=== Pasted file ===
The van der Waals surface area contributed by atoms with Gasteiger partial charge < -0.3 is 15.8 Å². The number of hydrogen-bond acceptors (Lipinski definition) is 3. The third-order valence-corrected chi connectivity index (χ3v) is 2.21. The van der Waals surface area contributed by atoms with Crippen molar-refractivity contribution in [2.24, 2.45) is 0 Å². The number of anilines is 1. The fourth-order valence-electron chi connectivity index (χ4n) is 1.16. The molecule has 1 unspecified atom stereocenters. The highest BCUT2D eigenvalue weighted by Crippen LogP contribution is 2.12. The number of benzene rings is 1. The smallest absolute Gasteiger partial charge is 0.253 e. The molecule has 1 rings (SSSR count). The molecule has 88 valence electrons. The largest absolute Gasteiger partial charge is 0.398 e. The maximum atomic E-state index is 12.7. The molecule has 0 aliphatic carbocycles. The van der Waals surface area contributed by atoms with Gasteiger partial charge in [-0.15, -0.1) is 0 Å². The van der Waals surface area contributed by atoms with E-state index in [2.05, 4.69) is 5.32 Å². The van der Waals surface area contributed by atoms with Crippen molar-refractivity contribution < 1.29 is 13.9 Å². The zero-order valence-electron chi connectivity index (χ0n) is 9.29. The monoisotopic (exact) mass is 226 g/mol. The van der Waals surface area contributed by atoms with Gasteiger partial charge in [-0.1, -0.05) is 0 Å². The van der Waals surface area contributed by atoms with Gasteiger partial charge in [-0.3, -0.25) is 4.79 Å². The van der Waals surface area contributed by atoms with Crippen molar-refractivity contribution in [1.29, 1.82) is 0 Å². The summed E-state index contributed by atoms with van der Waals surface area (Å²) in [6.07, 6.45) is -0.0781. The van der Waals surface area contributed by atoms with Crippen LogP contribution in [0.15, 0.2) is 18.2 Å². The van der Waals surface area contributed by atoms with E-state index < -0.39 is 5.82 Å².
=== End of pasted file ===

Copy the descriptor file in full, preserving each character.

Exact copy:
The van der Waals surface area contributed by atoms with Gasteiger partial charge < -0.3 is 15.8 Å². The number of hydrogen-bond acceptors (Lipinski definition) is 3. The third-order valence-corrected chi connectivity index (χ3v) is 2.21. The van der Waals surface area contributed by atoms with Crippen molar-refractivity contribution in [2.24, 2.45) is 0 Å². The number of anilines is 1. The fourth-order valence-electron chi connectivity index (χ4n) is 1.16. The molecule has 1 unspecified atom stereocenters. The highest BCUT2D eigenvalue weighted by Crippen LogP contribution is 2.12. The number of benzene rings is 1. The smallest absolute Gasteiger partial charge is 0.253 e. The molecule has 1 rings (SSSR count). The molecule has 88 valence electrons. The largest absolute Gasteiger partial charge is 0.398 e. The maximum atomic E-state index is 12.7. The molecule has 0 aliphatic carbocycles. The van der Waals surface area contributed by atoms with Gasteiger partial charge in [-0.15, -0.1) is 0 Å². The van der Waals surface area contributed by atoms with E-state index in [2.05, 4.69) is 5.32 Å². The van der Waals surface area contributed by atoms with Crippen molar-refractivity contribution < 1.29 is 13.9 Å². The zero-order valence-electron chi connectivity index (χ0n) is 9.29. The monoisotopic (exact) mass is 226 g/mol. The van der Waals surface area contributed by atoms with Gasteiger partial charge in [-0.1, -0.05) is 0 Å². The van der Waals surface area contributed by atoms with Gasteiger partial charge in [-0.3, -0.25) is 4.79 Å². The van der Waals surface area contributed by atoms with Crippen molar-refractivity contribution in [1.29, 1.82) is 0 Å². The summed E-state index contributed by atoms with van der Waals surface area (Å²) in [6.07, 6.45) is -0.0781. The van der Waals surface area contributed by atoms with Crippen LogP contribution in [0.15, 0.2) is 18.2 Å². The van der Waals surface area contributed by atoms with E-state index < -0.39 is 5.82 Å².